The AMMI analysis of variance for grain yield (kg ha-1) of 15 pigeonpea genotypes evaluated across the five environments revealed that the main effects of genotypes (G) and environments (E) accounted for 17.73% and 13.39% of the total sum of squares respectively (Table 3). The G × E interaction also accounted for 55.55% of the total sum of squares indicating that the differences in the response of the genotypes across the environment were substantial and the presence of G × E interaction and it was clearly demonstrated by the AMMI model, when the interaction was partitioned among the first four interaction principal component axis (IPCA) as they were significant in predictive assessment. All the interaction PCA were highly significant capturing 54.4%, 25.6%, 12.4% and 7.6% of the total variation in the G × E interaction sum of squares, respectively. The first two interaction PCA axes jointly accounted for 80.0% of the G × E interaction sum of squares. Thus, the GEI of the 15 pigeonpea genotypes tested in five diverse environments was mostly explained by the first two principal components of genotypes and environments. Previous reports confirmed that in most of the cases the maximum GEI could be explained through using the first two PCAs (Fikere et al., 2014; Biswas et al., 2019). Therefore, IPCA1 and IPCA2 were used for construction of AMMI1 and AMMI2 biplots.
Biplot analysis
The results of AMMI analysis further enlightened the relative contribution of the first two IPCA axes to the interaction effects by plotting with genotype and environment means as presented in Fig 1 and 2. The mean performance and PCA1 scores for both the varieties and environments used to construct the biplots are presented in Table 2 and 3. In the biplot, environments are designated by the letter ‘E’ followed by numbers 1 to 5 as suffix (Table 2, Fig 1), while genotypes represented by numbers from 1 to 15 (Table 3, Fig 1). The quadrants in the graph represent: (QI & QII) higher mean, (QIII & QIV) lower mean, (QI & QIV) +ve IPCA1 and (QII & QIII) -ve IPCA1 scores (Fig 1). When a variety and environment have the same sign on PCA1 axis, their interaction is positive and if opposite, their interaction is negative. Thus, if a variety has a PCA1 score near to zero, it has small interaction effect and was considered as stable over wide environments. Conversely, varieties with high mean yield and large PCA scores were considered as explicitly adapted to specific environments (Abdi and Williams, 2010; Askari et al., 2017; Mustapha and Bakari, 2014).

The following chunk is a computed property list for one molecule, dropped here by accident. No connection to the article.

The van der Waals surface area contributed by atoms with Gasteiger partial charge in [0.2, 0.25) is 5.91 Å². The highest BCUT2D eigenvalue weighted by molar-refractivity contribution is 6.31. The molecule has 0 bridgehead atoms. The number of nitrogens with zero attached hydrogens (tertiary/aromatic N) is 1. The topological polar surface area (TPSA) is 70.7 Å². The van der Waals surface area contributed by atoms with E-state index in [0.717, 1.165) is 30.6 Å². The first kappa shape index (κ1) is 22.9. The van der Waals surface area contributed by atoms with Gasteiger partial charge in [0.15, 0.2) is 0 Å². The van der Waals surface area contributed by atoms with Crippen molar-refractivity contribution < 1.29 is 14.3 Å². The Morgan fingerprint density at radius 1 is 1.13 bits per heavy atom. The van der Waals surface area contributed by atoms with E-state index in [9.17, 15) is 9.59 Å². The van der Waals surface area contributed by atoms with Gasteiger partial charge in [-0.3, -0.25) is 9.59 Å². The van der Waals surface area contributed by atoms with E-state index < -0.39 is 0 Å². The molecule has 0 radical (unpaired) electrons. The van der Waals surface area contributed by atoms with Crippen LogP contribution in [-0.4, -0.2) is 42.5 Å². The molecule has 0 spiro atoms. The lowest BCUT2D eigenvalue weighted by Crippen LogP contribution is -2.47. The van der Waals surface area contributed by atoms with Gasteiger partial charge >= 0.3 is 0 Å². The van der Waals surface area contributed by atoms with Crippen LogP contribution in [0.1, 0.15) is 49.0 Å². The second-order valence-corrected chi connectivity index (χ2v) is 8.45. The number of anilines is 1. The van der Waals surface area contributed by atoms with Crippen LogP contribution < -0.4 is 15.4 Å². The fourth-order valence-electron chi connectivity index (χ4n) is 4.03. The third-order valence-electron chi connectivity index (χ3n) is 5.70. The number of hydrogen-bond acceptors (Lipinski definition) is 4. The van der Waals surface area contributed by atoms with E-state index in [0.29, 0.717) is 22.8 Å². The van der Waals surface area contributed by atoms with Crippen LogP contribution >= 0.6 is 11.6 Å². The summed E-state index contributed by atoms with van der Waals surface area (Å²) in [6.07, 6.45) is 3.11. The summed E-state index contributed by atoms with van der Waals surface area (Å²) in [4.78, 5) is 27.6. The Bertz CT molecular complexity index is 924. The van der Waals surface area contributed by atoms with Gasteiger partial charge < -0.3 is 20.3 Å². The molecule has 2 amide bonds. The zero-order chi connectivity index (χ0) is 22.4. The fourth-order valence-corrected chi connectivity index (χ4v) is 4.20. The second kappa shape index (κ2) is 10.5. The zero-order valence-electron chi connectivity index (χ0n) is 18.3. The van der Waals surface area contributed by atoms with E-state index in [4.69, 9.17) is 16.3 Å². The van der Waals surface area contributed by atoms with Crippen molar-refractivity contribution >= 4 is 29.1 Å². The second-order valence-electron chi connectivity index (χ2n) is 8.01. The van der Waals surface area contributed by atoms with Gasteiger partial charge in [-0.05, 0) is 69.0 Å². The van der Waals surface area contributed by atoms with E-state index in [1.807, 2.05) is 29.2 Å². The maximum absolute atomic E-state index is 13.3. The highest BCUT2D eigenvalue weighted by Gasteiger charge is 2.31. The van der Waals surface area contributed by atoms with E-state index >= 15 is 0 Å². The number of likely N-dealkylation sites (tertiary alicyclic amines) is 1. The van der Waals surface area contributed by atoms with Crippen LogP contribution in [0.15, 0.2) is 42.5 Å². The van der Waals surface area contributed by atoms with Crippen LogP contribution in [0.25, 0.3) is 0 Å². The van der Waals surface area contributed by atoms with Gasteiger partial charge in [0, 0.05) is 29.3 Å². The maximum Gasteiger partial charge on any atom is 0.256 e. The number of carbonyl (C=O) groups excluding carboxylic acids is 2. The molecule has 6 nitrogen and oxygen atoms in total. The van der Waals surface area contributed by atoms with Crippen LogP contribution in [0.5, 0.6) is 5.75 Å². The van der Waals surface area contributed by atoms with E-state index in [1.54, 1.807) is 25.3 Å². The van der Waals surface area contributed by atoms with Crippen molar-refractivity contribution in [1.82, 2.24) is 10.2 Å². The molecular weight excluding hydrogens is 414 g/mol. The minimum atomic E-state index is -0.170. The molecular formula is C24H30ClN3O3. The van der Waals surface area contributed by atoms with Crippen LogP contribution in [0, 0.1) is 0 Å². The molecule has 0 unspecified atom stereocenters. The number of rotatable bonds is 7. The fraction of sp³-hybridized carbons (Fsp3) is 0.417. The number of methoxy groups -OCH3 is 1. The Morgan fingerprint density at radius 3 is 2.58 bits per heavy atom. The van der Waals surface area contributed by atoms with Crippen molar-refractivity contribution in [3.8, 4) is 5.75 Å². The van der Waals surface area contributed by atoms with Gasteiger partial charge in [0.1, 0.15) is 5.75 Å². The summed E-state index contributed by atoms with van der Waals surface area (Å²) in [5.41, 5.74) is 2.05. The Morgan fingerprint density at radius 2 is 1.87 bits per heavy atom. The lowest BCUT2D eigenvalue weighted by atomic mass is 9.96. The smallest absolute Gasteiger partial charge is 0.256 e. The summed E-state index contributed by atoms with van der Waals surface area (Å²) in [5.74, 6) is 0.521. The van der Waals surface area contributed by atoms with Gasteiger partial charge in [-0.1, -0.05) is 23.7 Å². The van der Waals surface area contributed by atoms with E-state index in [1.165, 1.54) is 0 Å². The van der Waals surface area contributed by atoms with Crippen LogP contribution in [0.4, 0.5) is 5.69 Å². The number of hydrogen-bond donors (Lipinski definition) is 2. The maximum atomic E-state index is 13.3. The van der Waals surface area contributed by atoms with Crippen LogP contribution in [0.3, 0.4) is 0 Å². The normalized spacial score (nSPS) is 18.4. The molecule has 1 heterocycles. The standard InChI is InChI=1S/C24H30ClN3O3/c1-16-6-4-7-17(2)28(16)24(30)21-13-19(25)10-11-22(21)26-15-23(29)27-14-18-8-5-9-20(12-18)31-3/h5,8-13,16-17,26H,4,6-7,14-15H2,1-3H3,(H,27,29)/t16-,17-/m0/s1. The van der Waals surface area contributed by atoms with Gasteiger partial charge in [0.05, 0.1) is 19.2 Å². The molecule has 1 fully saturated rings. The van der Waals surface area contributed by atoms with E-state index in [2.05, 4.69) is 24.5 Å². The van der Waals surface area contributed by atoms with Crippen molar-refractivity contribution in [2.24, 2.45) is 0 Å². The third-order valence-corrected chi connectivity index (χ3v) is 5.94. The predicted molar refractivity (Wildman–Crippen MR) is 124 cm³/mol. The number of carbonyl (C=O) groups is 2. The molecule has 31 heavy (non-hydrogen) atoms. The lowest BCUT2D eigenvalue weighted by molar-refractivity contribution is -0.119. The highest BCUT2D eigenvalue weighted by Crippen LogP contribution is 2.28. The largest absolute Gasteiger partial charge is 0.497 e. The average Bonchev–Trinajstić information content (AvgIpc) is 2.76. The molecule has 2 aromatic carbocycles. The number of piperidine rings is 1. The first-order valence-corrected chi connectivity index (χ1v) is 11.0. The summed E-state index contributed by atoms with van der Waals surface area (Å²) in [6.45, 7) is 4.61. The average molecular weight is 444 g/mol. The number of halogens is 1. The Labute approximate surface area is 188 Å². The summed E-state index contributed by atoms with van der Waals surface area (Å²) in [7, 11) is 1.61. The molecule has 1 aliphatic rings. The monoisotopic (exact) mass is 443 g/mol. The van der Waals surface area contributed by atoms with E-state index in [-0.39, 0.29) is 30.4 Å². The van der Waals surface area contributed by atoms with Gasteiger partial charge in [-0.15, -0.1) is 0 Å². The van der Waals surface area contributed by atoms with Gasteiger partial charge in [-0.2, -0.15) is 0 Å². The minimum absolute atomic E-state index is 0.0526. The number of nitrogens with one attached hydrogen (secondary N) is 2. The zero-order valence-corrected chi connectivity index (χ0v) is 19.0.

Fig 1: AMMI 1 biplot for grain yield (kg ha-1) of 15 pigeon pea genotypes (G) and five environments (E) using genotypic and environmental scores.


Fig 2: AMMI 2 Biplot for grain yield (kg ha-1) showing the interaction of IPCA 2 against IPCA 1 scores of 15 pigeon pea genotypes (G) in five environments (E).


Table 2: Parentage details of pigeonpea genotypes along with environmental conditions.


Table 3: AMMI Analysis for grain yield of 15 pigeon pea genotypes over five locations.

Accordingly, in the present study, the pigeonpea genotypes, G3, G5 and G7 exhibited high yield of positive IPCA 1 score, out of which G3 and G5 had high IPCA 1 score in which G3 is being the overall best genotype. On the other hand, G1, G9 and G4 were high yielding genotypes with negative IPCA 1 scores, While IPCA 1 for G1 and G14 were near to zero score and hence have less interaction with the environments out of which only G1 had above average yield performance.
AMMI-2 relationships among genotypes and environments
In AMMI 2 biplot (Fig 2). The biplot 2 provides on the G×E interaction only and not like AMMI 1 as the AMMI biplot 1 included main effect also. From AMMI 2 biplot analysis (Fig 2), it was observed that the genotypes with less interaction in both axes are positioned near the origin and vice-versa. Hence, the genotypes nearer to the origin were considered as stable when compared to others. Those genotypes falling apart form the origin those with long spokes were termed as highly interacting genotypes. Hence, environments E1, E2 and E5 exerted strong interaction forces while, the rest two E3 and E4 did less. In the present study, G12, G11, G2, G4, G8, G6, G9 and G13 had more responsive since they were away from the origin whereas the genotypes G14, G1, G5, G10, G3, G7 and G15 were close to origin and hence they were less sensitive to environmental forces. In overall, G14 exhibited very less Genotype × environmental interaction showing high stability with poor yield.
GGE biplot analysis
GGE biplot of environment-view for yield
Environment centered GGE biplot used to estimate the pattern of environments (Fig 3). To compare the relationship between environments, some lines are drawn to connect the test environments to the biplot origin as environment vectors. The angle cosine between two environments is used to extent of the correlation between them (Dehghani et al., 2010).  Environments E5, E3 and E2 are positively correlated (an acute angle). The presence of wide obtuse angle among environments is an indication of high cross over genotype × environment interaction (Yan and Tinker, 2006). In the present study, the environments E2 and E1 are negatively correlated (an obtuse angle).

Fig 3: Vector view of GGE biplot of environment-focused scaling.

GGE biplot of genotype view for grain yield